The story is not really a mystery, or at least I did not feel it was too mysterious – Dan suspects right away that his temporary employers are not good guys, and he also realizes very fast that Stirling (the name under which young male secretary first appears in the story) is probably lying to him. And he turns out to be right. There are couple of twists in how that unfolds (his employers being bad guys and Stirling lying to Dan), but there was no real burning question about to who the bad guys were, if that makes sense. I definitely think the story qualifies as action/suspense. But although I would characterize the book as erotica with romantic elements and a happy ending (for me it definitely qualified as HFN at least), these two characterizations were not quite reconciled with each other.
What I am trying to say is that as an erotic novel with romantic elements this book deserves five stars – we have a lot of explicit, hot sex, and at the same time the writer manages to make me believe that despite all the sex with other people, Dan is indeed falling in love with Stirling and they may even have something together. It was very well done. The action/suspense was also well done, except when they were not having all the sex. I know it sounds weird, and I actually think that the writer tried really hard to make sure the sex encounters advanced the story and characterization. Often he succeeded, for example, they are not having sex when they are running from danger, only when they are resting, or whatever. But to make sure strangers won’t tell the police that they saw you, do you really have to have sex with them?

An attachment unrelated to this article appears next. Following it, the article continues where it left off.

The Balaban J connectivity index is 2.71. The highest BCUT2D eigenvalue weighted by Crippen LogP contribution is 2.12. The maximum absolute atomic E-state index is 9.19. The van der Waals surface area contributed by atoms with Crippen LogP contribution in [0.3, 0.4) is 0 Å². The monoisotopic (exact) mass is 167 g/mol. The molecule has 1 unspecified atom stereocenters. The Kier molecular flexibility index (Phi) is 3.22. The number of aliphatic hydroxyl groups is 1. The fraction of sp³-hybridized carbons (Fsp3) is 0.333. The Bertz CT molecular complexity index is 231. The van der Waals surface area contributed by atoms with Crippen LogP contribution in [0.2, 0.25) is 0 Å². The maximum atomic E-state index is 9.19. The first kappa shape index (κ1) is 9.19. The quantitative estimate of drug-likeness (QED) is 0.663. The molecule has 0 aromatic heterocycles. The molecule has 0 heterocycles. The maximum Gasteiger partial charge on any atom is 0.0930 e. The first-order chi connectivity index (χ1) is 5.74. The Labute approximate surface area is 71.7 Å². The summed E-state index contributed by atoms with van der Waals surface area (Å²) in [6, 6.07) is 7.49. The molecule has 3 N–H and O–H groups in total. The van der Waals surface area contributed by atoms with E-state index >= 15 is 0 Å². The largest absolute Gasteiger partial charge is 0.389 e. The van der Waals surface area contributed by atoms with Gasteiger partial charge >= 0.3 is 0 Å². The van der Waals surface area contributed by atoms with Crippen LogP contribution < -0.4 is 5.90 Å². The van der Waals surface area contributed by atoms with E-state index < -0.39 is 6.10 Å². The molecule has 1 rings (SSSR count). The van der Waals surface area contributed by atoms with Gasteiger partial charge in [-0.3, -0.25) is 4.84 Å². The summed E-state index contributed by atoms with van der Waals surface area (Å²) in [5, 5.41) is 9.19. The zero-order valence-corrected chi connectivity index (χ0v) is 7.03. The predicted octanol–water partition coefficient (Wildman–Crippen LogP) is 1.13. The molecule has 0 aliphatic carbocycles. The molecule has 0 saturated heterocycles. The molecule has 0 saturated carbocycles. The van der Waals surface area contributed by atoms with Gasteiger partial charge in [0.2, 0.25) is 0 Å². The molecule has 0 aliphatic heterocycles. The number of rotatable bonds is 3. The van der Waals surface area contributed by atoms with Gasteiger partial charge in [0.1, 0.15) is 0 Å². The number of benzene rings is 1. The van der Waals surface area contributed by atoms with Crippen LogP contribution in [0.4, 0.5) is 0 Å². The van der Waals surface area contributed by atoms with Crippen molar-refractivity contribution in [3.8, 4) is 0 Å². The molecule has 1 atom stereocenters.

I guess because the writing was so very good I temporarily forgot that the book was erotica and I judged it by the laws of other genres, if that makes sense.
I really liked Dan. The guy was a survivor, giving years of service to the military that kicked him out for “Don’t ask don’t tell” because he couldn’t *not* tell when the guy he loved died from a sniper bullet, and now he is struggling to make ends meet. Some moments when he remembers Will hit me hard, like this one:
“The memory hit me in the guts like a punch, and the taillights of the car ahead got blurred. Shit? Was it raining? Must be. Can’t be tears.